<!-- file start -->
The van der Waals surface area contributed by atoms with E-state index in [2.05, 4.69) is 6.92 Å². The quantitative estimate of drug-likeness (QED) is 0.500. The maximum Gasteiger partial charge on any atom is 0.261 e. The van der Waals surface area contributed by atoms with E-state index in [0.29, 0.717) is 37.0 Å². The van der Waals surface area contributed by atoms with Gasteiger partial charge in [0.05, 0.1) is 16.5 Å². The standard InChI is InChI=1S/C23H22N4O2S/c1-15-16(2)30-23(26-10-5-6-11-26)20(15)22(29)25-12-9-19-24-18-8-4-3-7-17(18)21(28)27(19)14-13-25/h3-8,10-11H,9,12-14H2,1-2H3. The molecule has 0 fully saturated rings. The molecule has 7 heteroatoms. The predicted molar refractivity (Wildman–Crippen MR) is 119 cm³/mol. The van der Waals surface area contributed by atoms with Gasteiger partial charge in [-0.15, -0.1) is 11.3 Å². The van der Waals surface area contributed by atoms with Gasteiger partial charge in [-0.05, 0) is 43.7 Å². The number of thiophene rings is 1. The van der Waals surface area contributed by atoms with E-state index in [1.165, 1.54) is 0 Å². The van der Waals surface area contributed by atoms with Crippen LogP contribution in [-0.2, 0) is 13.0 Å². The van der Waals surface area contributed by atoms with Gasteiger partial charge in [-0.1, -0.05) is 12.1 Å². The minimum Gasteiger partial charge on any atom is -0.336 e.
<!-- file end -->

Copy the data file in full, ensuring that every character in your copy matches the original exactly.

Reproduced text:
The van der Waals surface area contributed by atoms with E-state index in [2.05, 4.69) is 6.92 Å². The quantitative estimate of drug-likeness (QED) is 0.500. The maximum Gasteiger partial charge on any atom is 0.261 e. The van der Waals surface area contributed by atoms with E-state index in [0.29, 0.717) is 37.0 Å². The van der Waals surface area contributed by atoms with Gasteiger partial charge in [0.05, 0.1) is 16.5 Å². The standard InChI is InChI=1S/C23H22N4O2S/c1-15-16(2)30-23(26-10-5-6-11-26)20(15)22(29)25-12-9-19-24-18-8-4-3-7-17(18)21(28)27(19)14-13-25/h3-8,10-11H,9,12-14H2,1-2H3. The molecule has 0 fully saturated rings. The molecule has 7 heteroatoms. The predicted molar refractivity (Wildman–Crippen MR) is 119 cm³/mol. The van der Waals surface area contributed by atoms with Gasteiger partial charge in [-0.15, -0.1) is 11.3 Å². The van der Waals surface area contributed by atoms with Gasteiger partial charge in [-0.05, 0) is 43.7 Å². The number of thiophene rings is 1. The van der Waals surface area contributed by atoms with E-state index in [1.165, 1.54) is 0 Å². The van der Waals surface area contributed by atoms with Crippen LogP contribution in [-0.2, 0) is 13.0 Å². The van der Waals surface area contributed by atoms with Gasteiger partial charge in [-0.1, -0.05) is 12.1 Å². The minimum Gasteiger partial charge on any atom is -0.336 e.